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Enduro Operating, LLC, v. Echo Production, Inc., et al, 2016-NMCA-34,581 & 34,918 (NM Ct. App 2016).

Survey and staking of a well site prior to a JOA-defined 30 day consent clause and a 90 day commencement clause (120 days total) combined with back-room operations during the 120 day period did not constitute commencement of operations in satisfaction of the JOA.

Echo Production, Inc. (“Echo”) entered in to an AAPL Model Standard Form Joint Operating Agreement (the “JOA”) April 25, 2006. Art VI of the JOA required any party who proposed drilling operations to provide written notice to all other parties, who in turn had 30 days within which to elect to participate. Art VI.B.2 of the JOA required the proposing party to “…actually commence the proposed operation and complete it with due diligence…” within 90 days after the expiration of the 30 day notice period (30 + 90 = 120 days total; the “commencement period”).

Both parties stipulated to the following facts. On November 29th and 30th, 2010, Echo’s geological engineer surveyed and staked the well. On December 1, 2010, Echo sent its notice of proposed operations to all parties to the JOA. Echo next applied for a drilling permit (received by the New Mexico Oil conservation Division March 31, 2011), which was approved April 13, 2011.

The 120-day commencement period ended April 2, 2011. Echo then contracted to build a well pad and entered in to a drilling contract. Echo spudded the well May 25, 2011, with first production August 5, 2011.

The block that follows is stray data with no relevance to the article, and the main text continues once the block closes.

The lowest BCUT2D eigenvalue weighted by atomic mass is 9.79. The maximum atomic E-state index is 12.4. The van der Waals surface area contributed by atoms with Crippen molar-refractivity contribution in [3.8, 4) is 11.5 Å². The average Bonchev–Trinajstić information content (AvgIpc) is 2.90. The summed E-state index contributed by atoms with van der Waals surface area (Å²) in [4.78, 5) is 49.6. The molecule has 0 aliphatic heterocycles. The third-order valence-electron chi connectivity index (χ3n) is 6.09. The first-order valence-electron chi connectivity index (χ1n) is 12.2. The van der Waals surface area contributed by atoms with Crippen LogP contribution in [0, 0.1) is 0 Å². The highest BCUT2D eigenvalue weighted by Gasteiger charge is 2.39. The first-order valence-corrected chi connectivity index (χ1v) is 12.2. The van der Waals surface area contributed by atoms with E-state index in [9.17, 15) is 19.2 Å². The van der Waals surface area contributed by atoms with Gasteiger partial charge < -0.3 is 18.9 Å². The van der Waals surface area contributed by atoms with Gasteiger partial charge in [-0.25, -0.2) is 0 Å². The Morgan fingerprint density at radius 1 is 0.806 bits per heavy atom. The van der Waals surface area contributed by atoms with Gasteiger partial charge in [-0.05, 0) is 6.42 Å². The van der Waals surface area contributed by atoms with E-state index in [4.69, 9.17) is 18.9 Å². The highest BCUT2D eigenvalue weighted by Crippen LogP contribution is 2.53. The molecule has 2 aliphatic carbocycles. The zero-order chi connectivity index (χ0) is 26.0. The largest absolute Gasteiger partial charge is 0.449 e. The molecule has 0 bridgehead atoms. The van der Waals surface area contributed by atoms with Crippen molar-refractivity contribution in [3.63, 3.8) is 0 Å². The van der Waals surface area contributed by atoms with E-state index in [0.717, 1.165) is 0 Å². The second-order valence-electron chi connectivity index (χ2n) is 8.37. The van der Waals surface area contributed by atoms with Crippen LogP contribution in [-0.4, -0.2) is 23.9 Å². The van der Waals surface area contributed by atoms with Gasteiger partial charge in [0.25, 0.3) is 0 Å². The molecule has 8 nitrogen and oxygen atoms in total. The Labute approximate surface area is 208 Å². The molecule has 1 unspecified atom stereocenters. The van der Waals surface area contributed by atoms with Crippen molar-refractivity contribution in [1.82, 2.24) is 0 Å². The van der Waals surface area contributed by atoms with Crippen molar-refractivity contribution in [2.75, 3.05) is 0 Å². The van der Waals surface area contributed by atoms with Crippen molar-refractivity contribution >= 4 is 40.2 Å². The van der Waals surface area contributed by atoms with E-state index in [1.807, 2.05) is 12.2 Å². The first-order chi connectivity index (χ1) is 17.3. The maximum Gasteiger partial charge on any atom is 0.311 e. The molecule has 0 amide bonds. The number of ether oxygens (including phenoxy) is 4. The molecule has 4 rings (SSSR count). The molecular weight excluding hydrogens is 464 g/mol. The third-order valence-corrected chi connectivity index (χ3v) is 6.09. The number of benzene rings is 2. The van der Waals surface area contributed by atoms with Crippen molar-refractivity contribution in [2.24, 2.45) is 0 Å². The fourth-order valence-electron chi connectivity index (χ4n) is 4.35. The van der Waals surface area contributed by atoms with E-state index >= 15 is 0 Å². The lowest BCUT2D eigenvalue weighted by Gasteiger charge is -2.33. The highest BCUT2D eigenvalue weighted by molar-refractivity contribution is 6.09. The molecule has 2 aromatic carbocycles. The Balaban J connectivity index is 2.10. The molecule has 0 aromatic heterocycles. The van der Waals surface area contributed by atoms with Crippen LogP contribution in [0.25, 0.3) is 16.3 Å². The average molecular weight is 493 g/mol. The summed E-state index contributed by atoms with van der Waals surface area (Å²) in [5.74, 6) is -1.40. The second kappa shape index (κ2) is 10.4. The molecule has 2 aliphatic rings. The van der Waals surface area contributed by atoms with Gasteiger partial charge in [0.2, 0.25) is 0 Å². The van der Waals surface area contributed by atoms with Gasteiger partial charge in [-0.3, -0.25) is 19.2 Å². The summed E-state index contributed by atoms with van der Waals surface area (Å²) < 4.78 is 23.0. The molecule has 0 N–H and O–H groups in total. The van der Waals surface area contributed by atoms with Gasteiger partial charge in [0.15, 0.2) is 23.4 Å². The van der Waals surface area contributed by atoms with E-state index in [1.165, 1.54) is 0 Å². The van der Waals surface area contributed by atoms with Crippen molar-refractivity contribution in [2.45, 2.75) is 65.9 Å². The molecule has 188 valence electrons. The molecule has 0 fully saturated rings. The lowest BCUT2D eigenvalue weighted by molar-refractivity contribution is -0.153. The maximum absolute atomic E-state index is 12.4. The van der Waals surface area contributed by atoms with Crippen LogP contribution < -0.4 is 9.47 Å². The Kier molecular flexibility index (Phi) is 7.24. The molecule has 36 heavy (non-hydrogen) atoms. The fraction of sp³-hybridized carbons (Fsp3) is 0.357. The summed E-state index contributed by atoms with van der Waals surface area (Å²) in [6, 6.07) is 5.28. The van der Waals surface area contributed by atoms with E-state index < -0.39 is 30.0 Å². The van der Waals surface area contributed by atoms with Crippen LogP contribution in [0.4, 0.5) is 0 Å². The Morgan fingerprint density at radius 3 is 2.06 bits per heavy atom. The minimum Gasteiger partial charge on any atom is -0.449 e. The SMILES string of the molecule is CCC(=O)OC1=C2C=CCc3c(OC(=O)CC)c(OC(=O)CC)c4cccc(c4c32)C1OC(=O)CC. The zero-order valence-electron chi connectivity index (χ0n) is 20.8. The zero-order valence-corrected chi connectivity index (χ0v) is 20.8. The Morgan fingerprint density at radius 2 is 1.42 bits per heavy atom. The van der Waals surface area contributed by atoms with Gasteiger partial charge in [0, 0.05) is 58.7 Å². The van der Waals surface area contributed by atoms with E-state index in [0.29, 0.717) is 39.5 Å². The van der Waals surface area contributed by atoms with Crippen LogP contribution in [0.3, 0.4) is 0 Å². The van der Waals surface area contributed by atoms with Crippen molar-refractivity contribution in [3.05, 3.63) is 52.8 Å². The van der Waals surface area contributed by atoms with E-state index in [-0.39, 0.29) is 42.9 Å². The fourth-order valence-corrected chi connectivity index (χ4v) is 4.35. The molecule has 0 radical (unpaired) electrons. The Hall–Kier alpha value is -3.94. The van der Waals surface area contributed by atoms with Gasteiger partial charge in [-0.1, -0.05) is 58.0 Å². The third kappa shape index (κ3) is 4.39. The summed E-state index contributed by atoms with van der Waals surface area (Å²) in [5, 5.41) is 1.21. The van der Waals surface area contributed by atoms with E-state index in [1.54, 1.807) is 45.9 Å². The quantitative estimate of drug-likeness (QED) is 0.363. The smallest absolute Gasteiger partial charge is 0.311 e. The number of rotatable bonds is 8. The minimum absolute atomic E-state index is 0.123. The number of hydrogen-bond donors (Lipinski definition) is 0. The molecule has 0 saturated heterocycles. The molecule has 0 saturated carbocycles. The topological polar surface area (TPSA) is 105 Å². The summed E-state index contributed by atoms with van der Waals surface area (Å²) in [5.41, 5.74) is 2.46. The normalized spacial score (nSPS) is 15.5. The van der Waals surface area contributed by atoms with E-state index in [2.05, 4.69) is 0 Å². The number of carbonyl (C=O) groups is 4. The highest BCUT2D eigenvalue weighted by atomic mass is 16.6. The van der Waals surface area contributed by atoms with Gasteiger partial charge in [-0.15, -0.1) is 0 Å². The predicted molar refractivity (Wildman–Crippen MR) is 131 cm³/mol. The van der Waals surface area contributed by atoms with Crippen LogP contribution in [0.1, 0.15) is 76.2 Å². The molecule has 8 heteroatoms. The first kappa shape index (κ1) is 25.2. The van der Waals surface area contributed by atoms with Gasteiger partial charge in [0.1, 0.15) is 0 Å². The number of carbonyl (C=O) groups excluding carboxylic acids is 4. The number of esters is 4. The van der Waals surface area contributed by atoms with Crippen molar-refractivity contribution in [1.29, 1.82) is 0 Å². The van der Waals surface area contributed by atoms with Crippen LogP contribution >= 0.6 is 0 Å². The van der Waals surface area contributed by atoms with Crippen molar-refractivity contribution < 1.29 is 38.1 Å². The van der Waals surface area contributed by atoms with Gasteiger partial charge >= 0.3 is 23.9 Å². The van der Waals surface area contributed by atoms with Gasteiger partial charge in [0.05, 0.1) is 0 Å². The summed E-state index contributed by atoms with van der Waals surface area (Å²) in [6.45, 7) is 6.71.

In reviewing the legal standard for commencement of operations, the Appellate Court revisited the standard announced in Johnson v. Yates Petroleum Corp., 1999-NMCA-066, 127 N.M. 355, 981 P.2d 288 (“…any activities in preparation for, or incidental to, drilling a well…” constitute commencement) and applied a “meaningful on-site activity” standard the court considered the facts of Johnson implied. Echo’s lack of any on-site activity during the 120-day period as well as its failure to obtain a drilling permit during such period of time factored heavily in the court’s decision. Ultimately, the court reasoned that “the correct standard to be applied…is that undertaking meaningful on-site actions ancillary to actual drilling can…amount to commencement,” with such determinations to be made on a case-by-case basis.

In concluding its analysis, the court additionally compared the case at bar to Valence Operating Co. v. Anadarko Petroleum Corp., 303 S.W.3d 435 (Tex. App. 2010), which held that back-room preparations cannot substitute for on-site preparations for drilling and thus cannot constitute commencement of drilling. The case, then, appears to apply a very similar, if not identical, standard for commencement of operations in New Mexico as that employed by Texas courts.

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